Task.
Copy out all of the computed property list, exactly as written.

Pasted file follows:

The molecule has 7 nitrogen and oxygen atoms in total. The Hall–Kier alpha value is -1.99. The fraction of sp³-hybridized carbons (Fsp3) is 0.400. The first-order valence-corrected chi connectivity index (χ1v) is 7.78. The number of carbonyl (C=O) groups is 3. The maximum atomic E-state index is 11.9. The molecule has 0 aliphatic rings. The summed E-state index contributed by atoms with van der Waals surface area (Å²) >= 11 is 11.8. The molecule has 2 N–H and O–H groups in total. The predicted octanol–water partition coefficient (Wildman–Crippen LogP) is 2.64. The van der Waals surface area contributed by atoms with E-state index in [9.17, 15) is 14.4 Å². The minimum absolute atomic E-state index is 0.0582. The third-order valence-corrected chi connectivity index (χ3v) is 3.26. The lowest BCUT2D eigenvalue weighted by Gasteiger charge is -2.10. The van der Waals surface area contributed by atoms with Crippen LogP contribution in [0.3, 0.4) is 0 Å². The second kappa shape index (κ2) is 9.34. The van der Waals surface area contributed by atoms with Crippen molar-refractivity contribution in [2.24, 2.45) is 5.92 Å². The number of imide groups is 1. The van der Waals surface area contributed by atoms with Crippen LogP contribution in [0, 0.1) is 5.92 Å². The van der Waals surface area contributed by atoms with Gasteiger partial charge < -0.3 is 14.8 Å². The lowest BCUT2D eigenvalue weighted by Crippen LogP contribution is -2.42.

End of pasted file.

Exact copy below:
The molecule has 7 nitrogen and oxygen atoms in total. The Hall–Kier alpha value is -1.99. The fraction of sp³-hybridized carbons (Fsp3) is 0.400. The first-order valence-corrected chi connectivity index (χ1v) is 7.78. The number of carbonyl (C=O) groups is 3. The maximum atomic E-state index is 11.9. The molecule has 0 aliphatic rings. The summed E-state index contributed by atoms with van der Waals surface area (Å²) >= 11 is 11.8. The molecule has 2 N–H and O–H groups in total. The predicted octanol–water partition coefficient (Wildman–Crippen LogP) is 2.64. The van der Waals surface area contributed by atoms with E-state index in [9.17, 15) is 14.4 Å². The minimum absolute atomic E-state index is 0.0582. The third-order valence-corrected chi connectivity index (χ3v) is 3.26. The lowest BCUT2D eigenvalue weighted by Gasteiger charge is -2.10. The van der Waals surface area contributed by atoms with Crippen LogP contribution in [0.3, 0.4) is 0 Å². The second kappa shape index (κ2) is 9.34. The van der Waals surface area contributed by atoms with Crippen molar-refractivity contribution in [2.24, 2.45) is 5.92 Å². The number of imide groups is 1. The van der Waals surface area contributed by atoms with Crippen LogP contribution in [0, 0.1) is 5.92 Å². The van der Waals surface area contributed by atoms with Gasteiger partial charge < -0.3 is 14.8 Å². The lowest BCUT2D eigenvalue weighted by Crippen LogP contribution is -2.42.